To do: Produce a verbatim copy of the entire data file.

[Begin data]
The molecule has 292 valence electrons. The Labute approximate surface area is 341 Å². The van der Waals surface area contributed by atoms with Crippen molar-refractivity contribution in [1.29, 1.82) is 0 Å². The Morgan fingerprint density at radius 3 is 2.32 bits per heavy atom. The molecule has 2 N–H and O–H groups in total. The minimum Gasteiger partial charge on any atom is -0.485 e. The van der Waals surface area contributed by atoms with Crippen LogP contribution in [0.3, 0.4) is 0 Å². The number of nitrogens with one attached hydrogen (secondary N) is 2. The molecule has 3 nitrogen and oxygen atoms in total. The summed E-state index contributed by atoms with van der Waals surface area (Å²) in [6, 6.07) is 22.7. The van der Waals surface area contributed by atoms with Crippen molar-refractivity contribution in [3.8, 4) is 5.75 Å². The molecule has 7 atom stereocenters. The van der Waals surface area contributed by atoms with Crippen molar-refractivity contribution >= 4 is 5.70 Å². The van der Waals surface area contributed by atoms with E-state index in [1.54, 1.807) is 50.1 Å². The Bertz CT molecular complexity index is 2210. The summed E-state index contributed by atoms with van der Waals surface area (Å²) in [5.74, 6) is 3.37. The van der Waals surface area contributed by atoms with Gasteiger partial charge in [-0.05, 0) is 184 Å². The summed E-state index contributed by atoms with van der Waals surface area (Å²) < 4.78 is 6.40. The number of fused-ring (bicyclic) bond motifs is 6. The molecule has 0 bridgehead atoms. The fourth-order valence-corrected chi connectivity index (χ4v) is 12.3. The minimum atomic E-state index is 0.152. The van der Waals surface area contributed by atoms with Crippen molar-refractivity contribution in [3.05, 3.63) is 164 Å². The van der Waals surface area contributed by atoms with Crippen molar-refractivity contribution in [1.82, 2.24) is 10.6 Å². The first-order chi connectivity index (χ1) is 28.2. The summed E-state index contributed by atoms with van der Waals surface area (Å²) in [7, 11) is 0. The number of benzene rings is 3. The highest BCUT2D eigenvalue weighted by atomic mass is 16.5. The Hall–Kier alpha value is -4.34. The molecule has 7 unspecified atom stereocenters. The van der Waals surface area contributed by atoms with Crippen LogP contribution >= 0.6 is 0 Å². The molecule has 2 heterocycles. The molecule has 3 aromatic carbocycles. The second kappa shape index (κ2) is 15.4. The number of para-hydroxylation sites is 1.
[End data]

The molecule has 292 valence electrons. The Labute approximate surface area is 341 Å². The van der Waals surface area contributed by atoms with Crippen molar-refractivity contribution in [1.29, 1.82) is 0 Å². The Morgan fingerprint density at radius 3 is 2.32 bits per heavy atom. The molecule has 2 N–H and O–H groups in total. The minimum Gasteiger partial charge on any atom is -0.485 e. The van der Waals surface area contributed by atoms with Crippen LogP contribution in [0.3, 0.4) is 0 Å². The number of nitrogens with one attached hydrogen (secondary N) is 2. The molecule has 3 nitrogen and oxygen atoms in total. The summed E-state index contributed by atoms with van der Waals surface area (Å²) in [6, 6.07) is 22.7. The van der Waals surface area contributed by atoms with Crippen molar-refractivity contribution in [3.8, 4) is 5.75 Å². The molecule has 7 atom stereocenters. The van der Waals surface area contributed by atoms with Crippen molar-refractivity contribution >= 4 is 5.70 Å². The van der Waals surface area contributed by atoms with E-state index in [1.54, 1.807) is 50.1 Å². The Bertz CT molecular complexity index is 2210. The summed E-state index contributed by atoms with van der Waals surface area (Å²) in [5.74, 6) is 3.37. The van der Waals surface area contributed by atoms with Gasteiger partial charge in [-0.05, 0) is 184 Å². The summed E-state index contributed by atoms with van der Waals surface area (Å²) < 4.78 is 6.40. The number of fused-ring (bicyclic) bond motifs is 6. The molecule has 0 bridgehead atoms. The fourth-order valence-corrected chi connectivity index (χ4v) is 12.3. The minimum atomic E-state index is 0.152. The van der Waals surface area contributed by atoms with Crippen molar-refractivity contribution in [3.05, 3.63) is 164 Å². The van der Waals surface area contributed by atoms with Crippen molar-refractivity contribution in [1.82, 2.24) is 10.6 Å². The first-order chi connectivity index (χ1) is 28.2. The summed E-state index contributed by atoms with van der Waals surface area (Å²) in [7, 11) is 0. The number of benzene rings is 3. The highest BCUT2D eigenvalue weighted by atomic mass is 16.5. The Hall–Kier alpha value is -4.34. The molecule has 7 unspecified atom stereocenters. The van der Waals surface area contributed by atoms with Crippen LogP contribution >= 0.6 is 0 Å². The molecule has 2 heterocycles. The molecule has 3 aromatic carbocycles. The second kappa shape index (κ2) is 15.4. The number of para-hydroxylation sites is 1.